But tonight the surface of the creek is merely as Nature made it. And certainly it's odd but not at all supernatural to see the surface break, and a real live soaked and shivering girl rise up from the water and stare straight at us. Or at someone just behind us. Frances. What's she doing in the middle of the creek, in the middle of the night? And what's she hugging to her chest with her chicken-skinny arms? A dark wet bundle. Did it stir just now? What are you doing, Frances?
But even if she were to answer, we wouldn't know what she was saying, because, although this is a moving picture, it is also a silent one.
All the pictures of Kathleen were destroyed. All except one. And it's been put away.
Kathleen sang so beautifully that God wanted her to sing for Him in heaven with His choir of angels. So He took her.
About the Author
Ann-Marie MacDonald was born in West Germany and spent the first few years of her life on a Canadian air force station near Baden Baden. Her father was an officer in the RCAF and the family was posted numerous times.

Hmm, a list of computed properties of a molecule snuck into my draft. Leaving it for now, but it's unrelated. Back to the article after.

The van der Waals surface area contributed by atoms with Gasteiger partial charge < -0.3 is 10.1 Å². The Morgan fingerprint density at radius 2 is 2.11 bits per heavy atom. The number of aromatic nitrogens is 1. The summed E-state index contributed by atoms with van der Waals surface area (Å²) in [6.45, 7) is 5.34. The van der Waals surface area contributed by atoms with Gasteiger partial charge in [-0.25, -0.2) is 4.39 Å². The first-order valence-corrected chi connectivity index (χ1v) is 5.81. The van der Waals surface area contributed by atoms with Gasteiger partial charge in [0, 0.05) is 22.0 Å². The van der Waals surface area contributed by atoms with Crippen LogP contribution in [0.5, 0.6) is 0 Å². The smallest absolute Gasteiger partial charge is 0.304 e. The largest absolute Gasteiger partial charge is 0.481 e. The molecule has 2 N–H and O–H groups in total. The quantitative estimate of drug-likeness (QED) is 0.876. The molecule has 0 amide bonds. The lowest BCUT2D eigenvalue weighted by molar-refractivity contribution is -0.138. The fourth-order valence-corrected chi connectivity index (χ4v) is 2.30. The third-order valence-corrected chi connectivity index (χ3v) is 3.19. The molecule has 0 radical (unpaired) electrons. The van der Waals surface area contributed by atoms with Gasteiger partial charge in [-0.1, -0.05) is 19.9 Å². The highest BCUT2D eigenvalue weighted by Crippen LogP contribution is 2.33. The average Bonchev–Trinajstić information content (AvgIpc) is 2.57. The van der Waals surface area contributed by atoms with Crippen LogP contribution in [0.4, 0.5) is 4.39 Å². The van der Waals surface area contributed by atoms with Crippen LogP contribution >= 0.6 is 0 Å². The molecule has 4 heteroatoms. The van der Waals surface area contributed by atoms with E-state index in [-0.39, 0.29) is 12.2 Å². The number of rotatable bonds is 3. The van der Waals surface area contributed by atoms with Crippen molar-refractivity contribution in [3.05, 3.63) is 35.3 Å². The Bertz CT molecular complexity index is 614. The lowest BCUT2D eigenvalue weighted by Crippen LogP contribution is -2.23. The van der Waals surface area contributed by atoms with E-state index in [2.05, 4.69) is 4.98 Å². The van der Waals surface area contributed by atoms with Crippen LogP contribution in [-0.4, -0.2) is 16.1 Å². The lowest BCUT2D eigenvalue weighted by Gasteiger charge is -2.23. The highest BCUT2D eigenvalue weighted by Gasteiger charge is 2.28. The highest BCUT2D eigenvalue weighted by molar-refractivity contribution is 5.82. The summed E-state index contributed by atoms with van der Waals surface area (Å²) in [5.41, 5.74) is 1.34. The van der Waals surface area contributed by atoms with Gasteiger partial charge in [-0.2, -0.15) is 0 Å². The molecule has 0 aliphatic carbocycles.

She attended one year at Carleton University, Ottawa, studying languages and Classics. She went to the National Theatre School of Canada in Montreal where she trained as an actor, graduating from the program in 1980. She moved to Toronto where she began an acting career. She soon became involved in creating original Canadian work in a number of contexts: collective creation, collaboration and solo writing. The work always combined theatrical innovation, politics and entertainment. She worked as an independent artist, with Nightwood Theatre and Theatre Passe Muraille as her principal theatre “homes.” Her seminal works include the collective creation This is For You, Anna, and the multi-episodic Nancy Drew: Clue in the Fast Lane. Goodnight Desdemona (Good Morning Juliet) was MacDonalds first solo-authored work.